By Noelia González @NoeliaGMo
Pain, fear, anxiety, sadness and shame is not what a mother expects to feel after giving birth to her baby. At the very least, that is not what society seems to expect from her. However, it is estimated that one out of every five women in the United States suffers from postpartum depression. Even though this condition is more widespread that what is believed, it is still marked by a social stigma that often stands in the way of mothers seeking help in a timely manner.
On the other hand, postpartum depression is not as common as the so-called “baby blues” experienced by most mothers –nearly 70%– during the first week after childbirth. While the baby blues entails changes of emotions, sadness and problems sleeping, among other symptoms, postpartum depression is characterized by the persistence of these symptoms, and they may appear at different times after the baby has arrived; anytime between six weeks and six months later.
Mothers who suffer from postpartum depression also say they feel disconnected from their child, have problems thinking and making decisions, lack energy and have thoughts of guilt or shame. According to what was explained to Univision Noticias by Jean Ko, an epidemiologist with the Maternal and Child Health Epidemiology Program at the Center for Disease Control (CDC), the symptoms also include thinking whether or not life is worth living, feeling guilty about not being a good mother, worrying too much about the baby and believing, for example, that someone is going to hurt or take away the baby.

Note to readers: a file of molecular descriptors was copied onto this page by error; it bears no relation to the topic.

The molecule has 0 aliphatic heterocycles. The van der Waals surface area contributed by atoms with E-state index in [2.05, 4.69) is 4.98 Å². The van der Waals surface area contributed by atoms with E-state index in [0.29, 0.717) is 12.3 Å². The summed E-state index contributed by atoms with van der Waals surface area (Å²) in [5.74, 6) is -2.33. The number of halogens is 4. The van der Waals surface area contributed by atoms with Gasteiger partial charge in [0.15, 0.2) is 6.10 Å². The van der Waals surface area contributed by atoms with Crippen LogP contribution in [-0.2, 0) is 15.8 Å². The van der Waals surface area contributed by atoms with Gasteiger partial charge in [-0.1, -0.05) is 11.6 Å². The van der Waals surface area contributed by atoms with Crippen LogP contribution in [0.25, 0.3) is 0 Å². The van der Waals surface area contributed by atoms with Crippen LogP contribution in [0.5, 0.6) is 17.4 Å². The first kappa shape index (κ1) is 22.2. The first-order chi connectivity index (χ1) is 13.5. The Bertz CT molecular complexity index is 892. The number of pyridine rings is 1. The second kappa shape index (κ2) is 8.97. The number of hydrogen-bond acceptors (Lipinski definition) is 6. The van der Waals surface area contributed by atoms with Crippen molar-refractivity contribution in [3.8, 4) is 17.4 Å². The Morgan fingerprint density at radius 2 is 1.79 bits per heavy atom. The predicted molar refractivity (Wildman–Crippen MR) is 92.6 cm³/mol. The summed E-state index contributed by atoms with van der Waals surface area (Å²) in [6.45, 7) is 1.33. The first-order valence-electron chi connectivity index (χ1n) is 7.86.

More widespread than what is believed
In 2011, between 7 and 19% of women reported suffering symptoms of postpartum depression, according to figures from the CDC. Some studies also suggest that men can suffer postpartum depression, even though this is still being researched.
Feeling so much pain can make the mother want to end her life or even that of her baby, for want of another alternative. Even though it is a possibility, infanticide is not as widespread in postpartum depression as it is in postpartum psychosis, when there is a detachment from reality, explains Peter Schmidt, Chief of the Behavioral Endocrinology Branch of the National Institute of Mental Health (NIMH).